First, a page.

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PETA Buys Stock in Horse Racing Industry in Hope of Enacting Change
PETA now owns stock in the horse racing industry
PETA announced this week that they have purchased several shares in the horse racing industry and plan to use that to enact change in the sport. PETA already made waves this year by prompting California to implement a controversial riding crop rule, which reduced the number of times that the device could be used on the horse during a race. That was only the start, though.
Now they have bought shares of Penn National Gaming, Gaming and leisure properties LLC, and Vici properties. The organization states that the amount of stock they bought allows them to attend stockholder meetings and make recommendations. Although it’s not known exactly how much pull the organization has with these businesses, its possible horse racing changes as result.
PETA's press release and recommendations
“PETA is eager to get inside the boardroom and push Penn National Racecourse to make simple changes that will make a world of difference for vulnerable horses,” PETA senior vice president Kathy Guillermo said in a press release regarding their purchases. The animal rights group also already has a list of recommendations for the horse racing industry and will likely bring it up in their first meeting.
These recommendations include banning all medications two weeks before a race, giving horses enough time to rest from injury, banning the sale of a horse to any foreign entity that might want to slaughter them, do frequent unannounced testing on horses, make sure retired horses are taken care of and remove all dirt tracks in favor of synthetic turf.
While the argument that horses shouldn't be sold to the slaughter and need to be taken care of in retirement is a legitimate concern, their desire to remove dirt tracks and replace them with synthetic turf would cost a ton of money Keep in mind that the industry is still reeling from the effects of a global pandemic and you can start to see the problem with an idea like that.
Synthetic turf only slightly safer than dirt
Now, it is worth noting that a study conducted by the California Horse Racing board in 2004 found that running on synthetic turf reduced the number of horse deaths by 37%, but deaths still did occur on turf. A total of 1.95% of horses died after racing on turf tracks in the study, making the synthetic surface only slightly safer than that of dirt.
Who knows, though? Maybe the horse racing industry can implement more synthetic turf to keep the animals safe at some point, but doing it right now would be difficult financially. It would be the equivalent of spending a massive amount of money to appease a minority of your stockholders and could lead to a lot of problems for everyone involved.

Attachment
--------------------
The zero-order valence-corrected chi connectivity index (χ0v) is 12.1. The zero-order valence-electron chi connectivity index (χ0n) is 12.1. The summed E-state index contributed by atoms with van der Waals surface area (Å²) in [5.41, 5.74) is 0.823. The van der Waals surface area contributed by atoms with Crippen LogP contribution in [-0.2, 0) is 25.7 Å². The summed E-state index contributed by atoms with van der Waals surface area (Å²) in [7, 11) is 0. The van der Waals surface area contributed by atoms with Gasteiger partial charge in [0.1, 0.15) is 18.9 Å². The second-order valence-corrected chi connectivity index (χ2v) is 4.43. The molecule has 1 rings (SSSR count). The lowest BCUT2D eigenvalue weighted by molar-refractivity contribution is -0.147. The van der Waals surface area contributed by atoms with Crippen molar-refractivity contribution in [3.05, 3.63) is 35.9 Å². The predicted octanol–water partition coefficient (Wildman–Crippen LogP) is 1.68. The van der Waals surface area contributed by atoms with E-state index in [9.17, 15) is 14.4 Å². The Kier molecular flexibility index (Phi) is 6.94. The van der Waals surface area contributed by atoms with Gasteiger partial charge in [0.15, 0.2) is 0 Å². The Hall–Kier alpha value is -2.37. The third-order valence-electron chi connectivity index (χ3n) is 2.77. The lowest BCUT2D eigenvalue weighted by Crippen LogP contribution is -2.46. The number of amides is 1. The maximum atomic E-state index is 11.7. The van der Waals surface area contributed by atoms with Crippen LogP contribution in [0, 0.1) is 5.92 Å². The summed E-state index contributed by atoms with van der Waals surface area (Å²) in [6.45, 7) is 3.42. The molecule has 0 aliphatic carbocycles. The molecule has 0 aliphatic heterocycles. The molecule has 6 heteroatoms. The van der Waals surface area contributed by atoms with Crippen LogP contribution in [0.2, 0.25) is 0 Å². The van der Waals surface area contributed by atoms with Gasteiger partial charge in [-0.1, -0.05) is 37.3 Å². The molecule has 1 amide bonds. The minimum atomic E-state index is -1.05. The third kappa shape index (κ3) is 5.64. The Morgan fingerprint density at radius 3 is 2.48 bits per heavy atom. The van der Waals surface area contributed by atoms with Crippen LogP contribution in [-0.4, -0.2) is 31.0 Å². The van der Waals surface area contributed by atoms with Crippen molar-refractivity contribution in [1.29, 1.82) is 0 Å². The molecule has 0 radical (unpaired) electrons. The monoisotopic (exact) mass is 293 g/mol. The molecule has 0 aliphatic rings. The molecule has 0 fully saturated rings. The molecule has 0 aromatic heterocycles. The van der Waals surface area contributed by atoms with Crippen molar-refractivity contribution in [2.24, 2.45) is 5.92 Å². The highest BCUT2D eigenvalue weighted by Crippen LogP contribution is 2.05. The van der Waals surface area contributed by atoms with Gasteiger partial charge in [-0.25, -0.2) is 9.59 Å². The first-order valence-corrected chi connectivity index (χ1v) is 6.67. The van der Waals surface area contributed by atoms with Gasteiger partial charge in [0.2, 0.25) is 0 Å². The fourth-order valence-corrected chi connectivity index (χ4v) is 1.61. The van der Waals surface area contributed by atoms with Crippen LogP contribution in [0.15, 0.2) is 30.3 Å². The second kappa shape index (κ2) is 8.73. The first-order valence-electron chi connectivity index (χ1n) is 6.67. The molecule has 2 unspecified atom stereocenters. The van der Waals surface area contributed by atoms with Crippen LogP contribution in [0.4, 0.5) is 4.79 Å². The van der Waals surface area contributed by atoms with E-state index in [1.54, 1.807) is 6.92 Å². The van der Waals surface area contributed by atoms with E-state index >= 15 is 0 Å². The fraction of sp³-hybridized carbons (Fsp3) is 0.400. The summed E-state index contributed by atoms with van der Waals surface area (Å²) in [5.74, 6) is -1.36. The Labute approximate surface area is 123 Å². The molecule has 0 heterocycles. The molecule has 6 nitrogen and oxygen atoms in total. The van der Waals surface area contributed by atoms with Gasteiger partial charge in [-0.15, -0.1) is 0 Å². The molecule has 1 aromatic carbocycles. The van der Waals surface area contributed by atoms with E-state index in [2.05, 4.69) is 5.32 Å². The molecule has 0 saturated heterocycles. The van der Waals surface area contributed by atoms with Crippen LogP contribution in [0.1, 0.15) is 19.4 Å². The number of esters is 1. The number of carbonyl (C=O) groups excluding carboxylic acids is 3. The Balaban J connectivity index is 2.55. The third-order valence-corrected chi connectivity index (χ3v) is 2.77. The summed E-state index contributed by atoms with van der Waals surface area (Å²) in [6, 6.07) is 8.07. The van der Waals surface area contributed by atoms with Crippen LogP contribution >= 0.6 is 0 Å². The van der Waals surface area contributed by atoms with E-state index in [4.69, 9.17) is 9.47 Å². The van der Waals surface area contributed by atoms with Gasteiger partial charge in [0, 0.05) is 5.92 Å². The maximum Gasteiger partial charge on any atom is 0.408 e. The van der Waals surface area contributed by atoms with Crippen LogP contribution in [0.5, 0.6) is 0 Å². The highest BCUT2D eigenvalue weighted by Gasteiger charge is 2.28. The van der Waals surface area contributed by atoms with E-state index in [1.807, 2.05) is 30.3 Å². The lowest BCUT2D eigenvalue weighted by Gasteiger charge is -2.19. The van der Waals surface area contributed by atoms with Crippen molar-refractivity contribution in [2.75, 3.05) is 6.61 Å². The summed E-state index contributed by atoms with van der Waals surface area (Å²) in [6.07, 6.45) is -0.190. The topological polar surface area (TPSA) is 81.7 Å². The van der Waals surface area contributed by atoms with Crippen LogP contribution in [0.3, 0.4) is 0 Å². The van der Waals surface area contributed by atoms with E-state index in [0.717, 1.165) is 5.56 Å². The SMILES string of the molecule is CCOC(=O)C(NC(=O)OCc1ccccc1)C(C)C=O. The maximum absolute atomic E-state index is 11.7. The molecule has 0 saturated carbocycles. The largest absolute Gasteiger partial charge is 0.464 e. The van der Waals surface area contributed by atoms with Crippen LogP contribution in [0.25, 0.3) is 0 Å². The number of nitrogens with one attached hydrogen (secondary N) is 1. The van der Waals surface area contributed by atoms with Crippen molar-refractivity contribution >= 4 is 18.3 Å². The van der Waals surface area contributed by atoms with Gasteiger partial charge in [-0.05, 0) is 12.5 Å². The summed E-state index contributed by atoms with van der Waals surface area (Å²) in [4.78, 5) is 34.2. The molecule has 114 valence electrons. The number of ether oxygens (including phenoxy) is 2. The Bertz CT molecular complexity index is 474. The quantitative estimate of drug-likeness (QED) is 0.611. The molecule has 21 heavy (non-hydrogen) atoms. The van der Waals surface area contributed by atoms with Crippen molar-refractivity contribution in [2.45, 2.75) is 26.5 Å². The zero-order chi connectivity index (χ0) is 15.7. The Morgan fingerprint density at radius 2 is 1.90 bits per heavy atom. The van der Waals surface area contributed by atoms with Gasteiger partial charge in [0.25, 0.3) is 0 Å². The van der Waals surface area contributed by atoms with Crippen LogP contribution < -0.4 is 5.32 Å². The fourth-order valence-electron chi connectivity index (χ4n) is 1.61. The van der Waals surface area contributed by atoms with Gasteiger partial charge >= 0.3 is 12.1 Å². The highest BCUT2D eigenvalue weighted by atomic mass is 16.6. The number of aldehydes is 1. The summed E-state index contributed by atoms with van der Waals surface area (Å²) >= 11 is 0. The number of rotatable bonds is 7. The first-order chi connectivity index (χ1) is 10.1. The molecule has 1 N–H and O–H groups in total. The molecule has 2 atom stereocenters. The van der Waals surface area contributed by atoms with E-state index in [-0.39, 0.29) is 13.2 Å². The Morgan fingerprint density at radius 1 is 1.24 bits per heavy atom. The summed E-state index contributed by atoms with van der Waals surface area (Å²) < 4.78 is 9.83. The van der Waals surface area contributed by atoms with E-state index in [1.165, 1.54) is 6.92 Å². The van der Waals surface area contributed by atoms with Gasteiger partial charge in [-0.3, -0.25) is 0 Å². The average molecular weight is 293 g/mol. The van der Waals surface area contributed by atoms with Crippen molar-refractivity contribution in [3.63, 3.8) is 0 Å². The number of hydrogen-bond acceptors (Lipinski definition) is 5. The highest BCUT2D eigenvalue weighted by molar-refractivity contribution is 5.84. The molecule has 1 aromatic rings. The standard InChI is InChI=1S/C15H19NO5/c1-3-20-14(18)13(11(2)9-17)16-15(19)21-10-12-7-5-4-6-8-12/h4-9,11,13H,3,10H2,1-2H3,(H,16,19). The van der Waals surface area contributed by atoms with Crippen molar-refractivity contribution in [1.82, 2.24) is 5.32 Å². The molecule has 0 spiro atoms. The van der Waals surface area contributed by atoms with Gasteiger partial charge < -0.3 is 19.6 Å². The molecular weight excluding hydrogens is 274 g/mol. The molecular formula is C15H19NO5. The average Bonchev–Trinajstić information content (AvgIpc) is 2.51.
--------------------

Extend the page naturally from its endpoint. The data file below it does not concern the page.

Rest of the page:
For example, what if some tracks can’t pay the absorbent fee to turn their facility into a synthetic turf track? Does that mean the facility has to become collateral damage to appease a group that will never be happy with the result? Think about it! What is the point of pleasing these people? They don’t represent the majority, and their intentions seem somewhat nefarious.
That might seem ridiculous given the fact that they are supposedly looking out for the animals but look at their track record. The organization already lobbied California and several other states to reduce the number of times a riding crop could be used during a race and are now calling for the outright banning of the tool altogether.
Long-term effects of PETA stock ownership?
In all honesty, giving in to some of these demands could end up bankrupting parts of the horse racing industry in a time when they can’t afford to spend money. Unfortunately for the industry, however, PETA has used shock value and damning investigations in the past to get their way on certain issues and will no doubt resort to these tactics again should they be opposed.
It will be interesting to see what PETA does going forward now that they own stock in the horse racing industry and if they are listened to. Furthermore, if PETA doesn't get their way in the boardroom, will they take to the internet to shame the industry into submission? What about the demands? Is their current list the only one, or will more be on the way in the name of safety?
In the end, PETA doesn't seem to be entering this situation with the best of intentions and it’s going to likely result in a tug of war between the two sides. Whether other stockholders will listen to the ideas or stand their ground on what they believe is best for the industry remains to be seen, but it’s a scary thought that PETA now has a say over horse racing.